Wednesday, October 3, 2012

Going Purple in Recognition of Domestic Violence Awareness Month

This is a repost of an entry from last year.

The first Domestic Violence Awareness Month was observed in October 1987. During that same year, the first national domestic violence toll-free hotline was initiated. Although we need to be aware and fight against domestic violence all year long, I want to highlight a few things today.

Domestic violence can be defined as a pattern of behavior in any relationship that is used to gain or maintain power and control over an intimate partner. Abuse presents itself in many forms such as physical, sexual, emotional, economic, and psychological. Domestic violence can occur with people of every gender, race, religion, socioeconomic status, age, sexual orientation, and education level.

If you are in an abusive relationship, know that there is help and you are not alone in your struggle. The National Domestic Violence Hotline (1-800-799-SAFE) provides advocates 24 hours a day, 365 days a year to assist victims, or anyone calling on their behalf, with crisis intervention, safety planning and local referrals. The website,, offers a plethora of information for victims and anyone who suspects their loved one may be in an abusive relationship. Another great resource is the book by Lundy Bancroft titled Why Does He Do That? Inside the Minds of Angry and Controlling Men.

Below is the piece I wrote that was published in the 2010 Edition of The Purple Poetry Book in recognition of Domestic Violence Awareness Month. My hope is that you will all be safe.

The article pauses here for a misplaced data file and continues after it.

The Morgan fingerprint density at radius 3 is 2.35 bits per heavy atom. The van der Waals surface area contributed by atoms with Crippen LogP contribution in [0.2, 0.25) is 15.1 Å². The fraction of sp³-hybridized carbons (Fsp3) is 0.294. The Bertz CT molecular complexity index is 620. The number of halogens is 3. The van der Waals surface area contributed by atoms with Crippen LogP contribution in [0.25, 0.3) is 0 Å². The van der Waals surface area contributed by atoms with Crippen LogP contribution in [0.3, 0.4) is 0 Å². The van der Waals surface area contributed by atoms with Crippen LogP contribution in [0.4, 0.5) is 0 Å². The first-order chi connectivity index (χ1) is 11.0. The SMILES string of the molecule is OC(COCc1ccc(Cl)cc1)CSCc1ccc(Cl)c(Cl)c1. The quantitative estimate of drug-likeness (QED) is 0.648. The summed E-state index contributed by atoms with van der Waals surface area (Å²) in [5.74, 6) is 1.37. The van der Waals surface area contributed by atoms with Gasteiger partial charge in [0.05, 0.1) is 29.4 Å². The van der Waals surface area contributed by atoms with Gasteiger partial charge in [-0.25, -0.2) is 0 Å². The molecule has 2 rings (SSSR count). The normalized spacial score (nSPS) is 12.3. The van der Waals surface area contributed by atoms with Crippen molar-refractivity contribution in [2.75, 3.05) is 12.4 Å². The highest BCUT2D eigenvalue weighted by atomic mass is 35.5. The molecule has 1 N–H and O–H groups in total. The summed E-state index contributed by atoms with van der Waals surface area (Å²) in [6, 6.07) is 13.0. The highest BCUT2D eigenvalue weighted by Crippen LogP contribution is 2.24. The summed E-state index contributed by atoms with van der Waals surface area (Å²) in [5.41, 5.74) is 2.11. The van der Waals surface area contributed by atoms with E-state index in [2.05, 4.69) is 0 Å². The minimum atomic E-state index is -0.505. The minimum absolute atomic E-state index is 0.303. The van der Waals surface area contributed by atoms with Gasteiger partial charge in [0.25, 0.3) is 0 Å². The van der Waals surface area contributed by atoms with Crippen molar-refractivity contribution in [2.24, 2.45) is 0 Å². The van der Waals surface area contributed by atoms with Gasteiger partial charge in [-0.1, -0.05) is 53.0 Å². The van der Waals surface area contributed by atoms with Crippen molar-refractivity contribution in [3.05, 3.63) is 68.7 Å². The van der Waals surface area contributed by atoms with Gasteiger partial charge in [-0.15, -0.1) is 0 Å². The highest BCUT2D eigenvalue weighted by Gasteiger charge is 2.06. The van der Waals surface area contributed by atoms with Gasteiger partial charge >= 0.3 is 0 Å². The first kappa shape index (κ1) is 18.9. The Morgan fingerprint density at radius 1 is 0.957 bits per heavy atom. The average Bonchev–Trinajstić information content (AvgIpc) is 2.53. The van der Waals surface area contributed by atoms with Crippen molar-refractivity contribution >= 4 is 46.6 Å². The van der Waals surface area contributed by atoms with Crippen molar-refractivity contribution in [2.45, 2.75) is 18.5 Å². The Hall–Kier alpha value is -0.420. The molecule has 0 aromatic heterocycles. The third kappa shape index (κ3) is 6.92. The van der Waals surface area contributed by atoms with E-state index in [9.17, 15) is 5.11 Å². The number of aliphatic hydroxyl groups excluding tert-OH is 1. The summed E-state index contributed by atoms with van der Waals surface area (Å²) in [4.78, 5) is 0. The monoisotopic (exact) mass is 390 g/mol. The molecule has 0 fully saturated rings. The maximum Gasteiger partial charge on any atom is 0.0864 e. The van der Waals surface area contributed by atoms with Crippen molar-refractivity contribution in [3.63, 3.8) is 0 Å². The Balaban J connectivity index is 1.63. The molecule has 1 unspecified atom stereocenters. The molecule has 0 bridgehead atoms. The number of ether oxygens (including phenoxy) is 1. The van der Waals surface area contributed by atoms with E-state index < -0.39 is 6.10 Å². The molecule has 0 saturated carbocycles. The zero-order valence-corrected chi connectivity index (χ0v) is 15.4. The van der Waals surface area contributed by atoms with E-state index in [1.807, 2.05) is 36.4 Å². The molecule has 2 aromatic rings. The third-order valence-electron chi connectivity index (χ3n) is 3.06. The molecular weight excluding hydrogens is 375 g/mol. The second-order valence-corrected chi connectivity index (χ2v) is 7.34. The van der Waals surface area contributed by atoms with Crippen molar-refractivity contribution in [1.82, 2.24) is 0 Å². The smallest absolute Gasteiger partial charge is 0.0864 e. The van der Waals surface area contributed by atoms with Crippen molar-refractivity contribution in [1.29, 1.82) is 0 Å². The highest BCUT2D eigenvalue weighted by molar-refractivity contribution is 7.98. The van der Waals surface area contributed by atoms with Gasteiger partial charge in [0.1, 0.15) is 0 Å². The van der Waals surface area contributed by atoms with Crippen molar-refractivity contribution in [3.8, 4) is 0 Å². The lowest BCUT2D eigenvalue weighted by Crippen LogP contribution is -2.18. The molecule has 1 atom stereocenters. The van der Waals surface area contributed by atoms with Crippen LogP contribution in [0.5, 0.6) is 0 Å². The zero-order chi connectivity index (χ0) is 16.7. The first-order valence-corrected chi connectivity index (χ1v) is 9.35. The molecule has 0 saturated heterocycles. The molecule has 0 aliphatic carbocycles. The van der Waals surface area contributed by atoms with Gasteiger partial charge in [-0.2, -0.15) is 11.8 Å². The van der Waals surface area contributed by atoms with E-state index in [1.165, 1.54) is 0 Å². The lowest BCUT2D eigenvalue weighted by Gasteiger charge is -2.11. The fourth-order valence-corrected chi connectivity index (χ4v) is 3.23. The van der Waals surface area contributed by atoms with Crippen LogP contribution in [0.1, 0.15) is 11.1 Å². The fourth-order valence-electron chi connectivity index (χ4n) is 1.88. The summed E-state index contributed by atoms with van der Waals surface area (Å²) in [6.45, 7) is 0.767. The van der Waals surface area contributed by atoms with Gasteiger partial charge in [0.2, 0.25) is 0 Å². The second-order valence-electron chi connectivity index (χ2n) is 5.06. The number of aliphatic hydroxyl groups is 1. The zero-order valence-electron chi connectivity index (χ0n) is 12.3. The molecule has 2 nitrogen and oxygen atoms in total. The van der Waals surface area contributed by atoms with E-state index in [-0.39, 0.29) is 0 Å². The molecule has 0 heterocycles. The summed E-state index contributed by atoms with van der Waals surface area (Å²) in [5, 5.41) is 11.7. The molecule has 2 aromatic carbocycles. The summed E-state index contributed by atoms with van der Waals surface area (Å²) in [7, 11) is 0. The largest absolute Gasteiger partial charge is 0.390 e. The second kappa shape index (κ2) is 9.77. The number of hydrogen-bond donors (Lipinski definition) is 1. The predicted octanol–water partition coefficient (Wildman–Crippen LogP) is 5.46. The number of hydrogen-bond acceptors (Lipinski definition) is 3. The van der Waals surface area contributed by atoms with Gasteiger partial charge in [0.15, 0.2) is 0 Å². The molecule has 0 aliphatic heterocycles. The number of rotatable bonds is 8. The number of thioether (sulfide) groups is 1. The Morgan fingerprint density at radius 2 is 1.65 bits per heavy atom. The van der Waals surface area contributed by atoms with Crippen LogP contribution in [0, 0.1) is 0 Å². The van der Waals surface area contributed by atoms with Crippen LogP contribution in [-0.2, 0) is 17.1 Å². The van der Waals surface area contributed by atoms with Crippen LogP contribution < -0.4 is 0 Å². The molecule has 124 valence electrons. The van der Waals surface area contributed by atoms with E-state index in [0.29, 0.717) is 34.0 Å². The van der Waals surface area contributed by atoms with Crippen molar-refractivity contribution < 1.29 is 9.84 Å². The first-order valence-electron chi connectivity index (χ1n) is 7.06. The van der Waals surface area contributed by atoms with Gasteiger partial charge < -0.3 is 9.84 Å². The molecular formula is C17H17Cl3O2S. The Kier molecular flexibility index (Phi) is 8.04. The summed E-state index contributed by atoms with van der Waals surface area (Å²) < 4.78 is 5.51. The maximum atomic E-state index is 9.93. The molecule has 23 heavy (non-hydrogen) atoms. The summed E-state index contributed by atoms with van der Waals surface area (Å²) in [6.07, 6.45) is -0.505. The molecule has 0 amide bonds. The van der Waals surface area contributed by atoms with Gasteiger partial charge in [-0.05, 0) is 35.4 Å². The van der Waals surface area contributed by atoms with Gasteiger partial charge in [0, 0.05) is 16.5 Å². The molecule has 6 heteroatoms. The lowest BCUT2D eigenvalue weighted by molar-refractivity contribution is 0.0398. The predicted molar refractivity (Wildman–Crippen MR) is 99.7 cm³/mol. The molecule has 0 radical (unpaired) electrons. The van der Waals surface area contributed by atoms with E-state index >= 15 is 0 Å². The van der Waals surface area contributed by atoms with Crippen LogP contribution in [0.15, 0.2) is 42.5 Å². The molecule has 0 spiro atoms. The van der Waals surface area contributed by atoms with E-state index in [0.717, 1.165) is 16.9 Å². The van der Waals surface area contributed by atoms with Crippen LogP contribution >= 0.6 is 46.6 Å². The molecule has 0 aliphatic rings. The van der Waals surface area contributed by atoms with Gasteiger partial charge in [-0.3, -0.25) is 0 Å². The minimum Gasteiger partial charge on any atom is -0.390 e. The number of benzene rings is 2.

silent no more

he tried to break me
when I thought I could take no more
he proved he wasn’t done
he wanted to crush me
but I’ma shine through it
I’ma soar above all the bullshit
transcend that tiny bag of tricks
assume responsibility for my life

I got wings, can’t you see?
I’m a survivor
I’m already free
my anger is real and justified
thankfully it’s led me to open my eyes
the secret has been revealed

I now comprehend that it’s all a game
he thought he was winning at hopscotch
him throwing rocks, me jumping in a box
as I open the chess board I realize none of this is personal
we are at war and it’s a shame
but I finally got the rules to this ole game
entitlement, control, manipulation are the moves
acquiescence, keeping the peace is how we lose

I am silent no more
I must speak for my sisters who can’t
because of the bullets in their heads or the knives in their chests
I must speak for my sisters
who are too afraid and have not yet understood
if they don’t walk out, they will be carried out
I must speak for my sisters
who only see the physical
and don’t yet understand the impact of slowly dying
mentally and spiritually
I must speak for my brothers
cause they are overlooked and disbelieved
I must speak for the children
who don’t know any other way
who think this is how life is supposed to be lived
I must speak to a system that perpetuates the torture
that holds us in contempt and does not keep us safe

they say a rose by any other name is still a rose
well abuse by any other name is still abuse